These plants are mainly grown for ornamental and medicinal purposes. It is believed that the pale purple coneflower has the ability to boost the immune system. Often seen in the wild as a single-branched plant, they are multi-stemmed clusters in gardens. This plant is often mistaken for purple coneflower (Echinacea pallida), which is its distant relative. The purple coneflower has brighter petals and broader leaves, when compared to the pale purple coneflower.
Pale purple coneflowers are perennial plants, that can grow up to three feet in height. As already stated, the wild ones have a single main stem, whereas those in gardens have many stems. Usually, the stems are green in color, but some plants have shades of purple or red. The stems possess coarse hair, which are whitish in color. Most of the leaves are concentrated near the base of the plant. There are very few leaves on the stems, and the basal leaves have long stalks. The leaves have rough surfaces, parallel veins, coarse white hair, and tapering tips. The leaves of this plant can have a maximum length of ten inches, and a width of up to two inches.
Normally, a single daisy-like flower can be seen at the tip of each stem. The width of the flower can be between one to three inches, and the color of the petals ranges from pale rose to purple and white. In pale purple coneflowers, the petals are ray florets, that can be around 12 to 20 in number. They are slender, long, and drooping. The reddish-brown cone of disc florets in the center are surrounded by these narrow ray florets. The flowering season starts with the early summer, and lasts for at least three weeks. As the season ends, the ray florets shrivel away, and the color of the disk florets' cone turns to black. The fruits, called 'cypselae', have angled edges. These plants have a deep spindle-shaped taproot system.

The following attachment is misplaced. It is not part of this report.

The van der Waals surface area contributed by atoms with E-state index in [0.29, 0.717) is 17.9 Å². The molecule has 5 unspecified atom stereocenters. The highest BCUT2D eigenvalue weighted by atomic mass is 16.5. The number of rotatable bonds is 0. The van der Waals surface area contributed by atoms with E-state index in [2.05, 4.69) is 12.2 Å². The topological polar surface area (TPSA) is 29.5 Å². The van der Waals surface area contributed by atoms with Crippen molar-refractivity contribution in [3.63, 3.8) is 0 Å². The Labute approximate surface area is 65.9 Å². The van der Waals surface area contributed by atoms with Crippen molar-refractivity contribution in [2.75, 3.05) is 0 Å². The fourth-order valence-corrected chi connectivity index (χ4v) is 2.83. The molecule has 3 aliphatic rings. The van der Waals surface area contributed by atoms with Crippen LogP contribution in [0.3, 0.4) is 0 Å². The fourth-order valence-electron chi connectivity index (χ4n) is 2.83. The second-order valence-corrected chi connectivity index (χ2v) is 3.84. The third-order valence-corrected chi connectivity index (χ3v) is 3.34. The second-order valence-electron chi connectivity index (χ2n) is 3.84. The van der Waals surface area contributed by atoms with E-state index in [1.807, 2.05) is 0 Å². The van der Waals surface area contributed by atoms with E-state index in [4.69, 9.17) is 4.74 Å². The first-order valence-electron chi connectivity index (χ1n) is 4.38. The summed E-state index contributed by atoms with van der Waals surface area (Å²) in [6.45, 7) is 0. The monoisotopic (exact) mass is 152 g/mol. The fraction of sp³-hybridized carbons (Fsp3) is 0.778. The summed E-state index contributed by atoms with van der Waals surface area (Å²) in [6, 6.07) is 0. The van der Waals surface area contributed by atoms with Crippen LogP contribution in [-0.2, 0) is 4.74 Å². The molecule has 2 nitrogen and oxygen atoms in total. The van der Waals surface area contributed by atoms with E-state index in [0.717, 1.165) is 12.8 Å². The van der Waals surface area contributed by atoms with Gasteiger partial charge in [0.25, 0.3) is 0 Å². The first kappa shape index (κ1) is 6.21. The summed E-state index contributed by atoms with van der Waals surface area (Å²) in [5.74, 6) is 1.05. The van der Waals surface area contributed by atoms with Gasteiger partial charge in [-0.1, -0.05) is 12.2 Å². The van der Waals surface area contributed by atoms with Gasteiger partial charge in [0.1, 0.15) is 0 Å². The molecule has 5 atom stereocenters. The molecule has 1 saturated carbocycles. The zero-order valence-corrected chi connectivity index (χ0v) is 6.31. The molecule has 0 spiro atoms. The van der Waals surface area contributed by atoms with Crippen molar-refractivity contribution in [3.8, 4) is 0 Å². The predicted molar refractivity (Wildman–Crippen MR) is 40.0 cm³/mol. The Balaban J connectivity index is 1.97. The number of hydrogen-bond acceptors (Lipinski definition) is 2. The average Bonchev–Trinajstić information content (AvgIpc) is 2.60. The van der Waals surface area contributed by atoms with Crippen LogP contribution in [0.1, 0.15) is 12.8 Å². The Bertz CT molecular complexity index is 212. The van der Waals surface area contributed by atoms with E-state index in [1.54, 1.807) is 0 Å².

Range, Habitat, and Planting
The pale purple coneflower, which is native to the south central United States, is widely distributed in the states of Illinois, Michigan, Alabama, and Texas. Though found in the states of Tennessee and Wisconsin, it is a threatened species in these regions. Their habitat includes dry black soil prairies, savannas, abandoned fields, limestone glades, and open areas adjacent to railroads.
These plants are mainly grown for prairie landscaping, native gardens, roadside gardens, wildlife food, medicinal uses, etc. A seedbed should be prepared for planting the seeds. It should be firm enough to plant the seeds 1/8 inch deep. The seedbed can be subjected to chemical weed control measures. Most people prefer dormant seeds for planting, as they give good results. It takes about two months to break dormancy, provided the environment is cold and moist. Fertilizers should be used sparingly, to reduce the growth of weeds. Regular weeding is necessary for the healthy growth of the plant.
Being a wild plant, pale purple coneflowers have minimal requirements. They are drought-resistant, and are resistant to many diseases as well. You can easily grow these plants and enhance the beauty of your garden.